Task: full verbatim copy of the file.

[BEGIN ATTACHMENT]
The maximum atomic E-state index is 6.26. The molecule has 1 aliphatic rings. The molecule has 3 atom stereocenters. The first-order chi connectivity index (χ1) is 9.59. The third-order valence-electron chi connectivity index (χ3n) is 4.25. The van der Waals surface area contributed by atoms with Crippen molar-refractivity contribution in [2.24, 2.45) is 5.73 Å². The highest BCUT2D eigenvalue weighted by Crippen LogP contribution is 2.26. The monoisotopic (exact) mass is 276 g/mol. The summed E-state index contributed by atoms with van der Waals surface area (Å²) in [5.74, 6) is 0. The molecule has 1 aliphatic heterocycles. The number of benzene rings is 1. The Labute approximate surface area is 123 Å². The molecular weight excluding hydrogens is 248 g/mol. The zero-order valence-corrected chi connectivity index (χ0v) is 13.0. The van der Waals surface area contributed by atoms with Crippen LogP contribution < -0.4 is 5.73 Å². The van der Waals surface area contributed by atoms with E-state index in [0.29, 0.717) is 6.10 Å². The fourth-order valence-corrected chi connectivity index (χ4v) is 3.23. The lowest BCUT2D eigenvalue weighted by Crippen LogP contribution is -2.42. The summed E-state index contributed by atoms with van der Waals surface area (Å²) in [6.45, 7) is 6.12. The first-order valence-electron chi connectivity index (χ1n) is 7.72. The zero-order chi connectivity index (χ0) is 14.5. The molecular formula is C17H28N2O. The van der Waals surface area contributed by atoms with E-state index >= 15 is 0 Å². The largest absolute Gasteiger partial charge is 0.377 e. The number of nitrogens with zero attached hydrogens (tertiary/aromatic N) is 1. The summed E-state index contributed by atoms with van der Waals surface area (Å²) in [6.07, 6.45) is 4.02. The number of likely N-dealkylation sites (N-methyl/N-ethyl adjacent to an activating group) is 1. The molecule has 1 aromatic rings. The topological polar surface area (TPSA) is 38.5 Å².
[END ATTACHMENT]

The maximum atomic E-state index is 6.26. The molecule has 1 aliphatic rings. The molecule has 3 atom stereocenters. The first-order chi connectivity index (χ1) is 9.59. The third-order valence-electron chi connectivity index (χ3n) is 4.25. The van der Waals surface area contributed by atoms with Crippen molar-refractivity contribution in [2.24, 2.45) is 5.73 Å². The highest BCUT2D eigenvalue weighted by Crippen LogP contribution is 2.26. The monoisotopic (exact) mass is 276 g/mol. The summed E-state index contributed by atoms with van der Waals surface area (Å²) in [5.74, 6) is 0. The molecule has 1 aliphatic heterocycles. The number of benzene rings is 1. The Labute approximate surface area is 123 Å². The molecular weight excluding hydrogens is 248 g/mol. The zero-order valence-corrected chi connectivity index (χ0v) is 13.0. The van der Waals surface area contributed by atoms with Crippen LogP contribution < -0.4 is 5.73 Å². The van der Waals surface area contributed by atoms with E-state index in [0.29, 0.717) is 6.10 Å². The fourth-order valence-corrected chi connectivity index (χ4v) is 3.23. The lowest BCUT2D eigenvalue weighted by Crippen LogP contribution is -2.42. The summed E-state index contributed by atoms with van der Waals surface area (Å²) in [6.45, 7) is 6.12. The first-order valence-electron chi connectivity index (χ1n) is 7.72. The zero-order chi connectivity index (χ0) is 14.5. The molecular formula is C17H28N2O. The van der Waals surface area contributed by atoms with E-state index >= 15 is 0 Å². The largest absolute Gasteiger partial charge is 0.377 e. The number of nitrogens with zero attached hydrogens (tertiary/aromatic N) is 1. The summed E-state index contributed by atoms with van der Waals surface area (Å²) in [6.07, 6.45) is 4.02. The number of likely N-dealkylation sites (N-methyl/N-ethyl adjacent to an activating group) is 1. The molecule has 1 aromatic rings. The topological polar surface area (TPSA) is 38.5 Å².